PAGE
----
Ever wondered how effective wooden spears were?

When I look at collections of indigenous wood spears, like the ones on display at MAMA in Albury, I often wonder how effective they were, especially the hardened native wood precontact items.

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The answer: Very, frighteningly so.

What you see above is a hole about the size of a 5 cent coin in the front of our Subaru. Like many modern cars it has a metal fender covered with an aerodynamic plastic fairing. The fairing has a little bit of high density material behind it to absorb minor parking knocks – making it a little like a bike helmet in terms of industrial design, except the shock absorbing layer is thinner.

Now I havn’t been set on by men with spears, but last Thursday, the severe bushfire warning day, we had to go to Melbourne for an appointment.

Driving conditions were truly horrible with smoke, heat, dust and to add to the fun,  bits of tree debris being blown about in 100km winds. The train wasn’t an option as they’d understandably cancelled all the country train services due to the risk of the heat buckling the tracks,  and replaced them with buses with no real guarantee of arrival time.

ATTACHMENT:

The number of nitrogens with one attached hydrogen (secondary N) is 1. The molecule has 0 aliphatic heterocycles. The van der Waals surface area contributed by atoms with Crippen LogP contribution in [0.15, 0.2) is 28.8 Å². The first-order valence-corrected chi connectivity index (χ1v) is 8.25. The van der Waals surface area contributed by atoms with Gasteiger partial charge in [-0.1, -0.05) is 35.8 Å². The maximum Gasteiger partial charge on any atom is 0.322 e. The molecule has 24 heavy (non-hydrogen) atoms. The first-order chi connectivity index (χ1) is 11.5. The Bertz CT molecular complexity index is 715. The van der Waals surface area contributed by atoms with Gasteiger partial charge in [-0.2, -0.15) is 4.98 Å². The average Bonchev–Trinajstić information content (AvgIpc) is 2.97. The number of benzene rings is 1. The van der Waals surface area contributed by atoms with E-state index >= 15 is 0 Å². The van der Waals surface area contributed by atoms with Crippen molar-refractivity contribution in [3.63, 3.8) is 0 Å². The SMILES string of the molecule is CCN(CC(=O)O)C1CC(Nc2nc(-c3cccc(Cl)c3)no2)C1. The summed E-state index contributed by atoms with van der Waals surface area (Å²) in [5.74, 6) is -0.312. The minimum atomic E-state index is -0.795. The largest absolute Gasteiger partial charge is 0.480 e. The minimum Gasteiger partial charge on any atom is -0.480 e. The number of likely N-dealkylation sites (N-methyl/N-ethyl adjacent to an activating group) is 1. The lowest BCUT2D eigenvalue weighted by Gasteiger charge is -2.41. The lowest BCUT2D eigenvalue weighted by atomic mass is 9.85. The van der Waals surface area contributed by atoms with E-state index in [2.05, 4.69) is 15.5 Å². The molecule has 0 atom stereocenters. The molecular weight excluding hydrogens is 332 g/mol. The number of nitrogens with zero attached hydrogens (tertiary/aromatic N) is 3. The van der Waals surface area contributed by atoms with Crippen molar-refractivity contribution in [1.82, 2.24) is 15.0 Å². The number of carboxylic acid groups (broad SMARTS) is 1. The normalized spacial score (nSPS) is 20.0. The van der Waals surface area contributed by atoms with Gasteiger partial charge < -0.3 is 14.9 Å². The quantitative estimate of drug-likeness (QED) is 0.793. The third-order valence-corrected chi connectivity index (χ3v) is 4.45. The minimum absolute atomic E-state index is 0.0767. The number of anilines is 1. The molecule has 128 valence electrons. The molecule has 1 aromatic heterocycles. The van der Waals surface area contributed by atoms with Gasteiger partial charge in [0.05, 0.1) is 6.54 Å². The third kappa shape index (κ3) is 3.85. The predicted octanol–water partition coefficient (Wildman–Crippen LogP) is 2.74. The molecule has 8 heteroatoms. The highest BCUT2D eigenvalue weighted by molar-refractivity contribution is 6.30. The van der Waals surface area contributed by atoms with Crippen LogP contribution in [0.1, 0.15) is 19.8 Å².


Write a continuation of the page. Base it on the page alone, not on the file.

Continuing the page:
Rather than go directly into the city we looped round to the east by turning off the freeway at Seymour, thinking conditions might be a little better. They weren’t – just as much flying debris, including somewhere just short of Yea,  a bit of eucalypt branch which managed to impale itself in the front fairing, cleverly missing any of the protective metal bits of the fender behind the fairing.

Fortunately it doesn’t seem to have damaged anything else and it’s a reasonably easy job for the body shop to replace the fairing. I’ve no idea yet as to costs – the fairing’s around two hundred bucks for either a third party one, or one from a dismantler.

However, what it does show is the penetrative power of a hardwood spear, certainly enough to severely maim, if not actually kill …

About dgm

Former IT professional, previously a digital archiving and repository person, ex research psychologist, blogger, twitterer, and amateur classical medieval and nineteenth century historian ...
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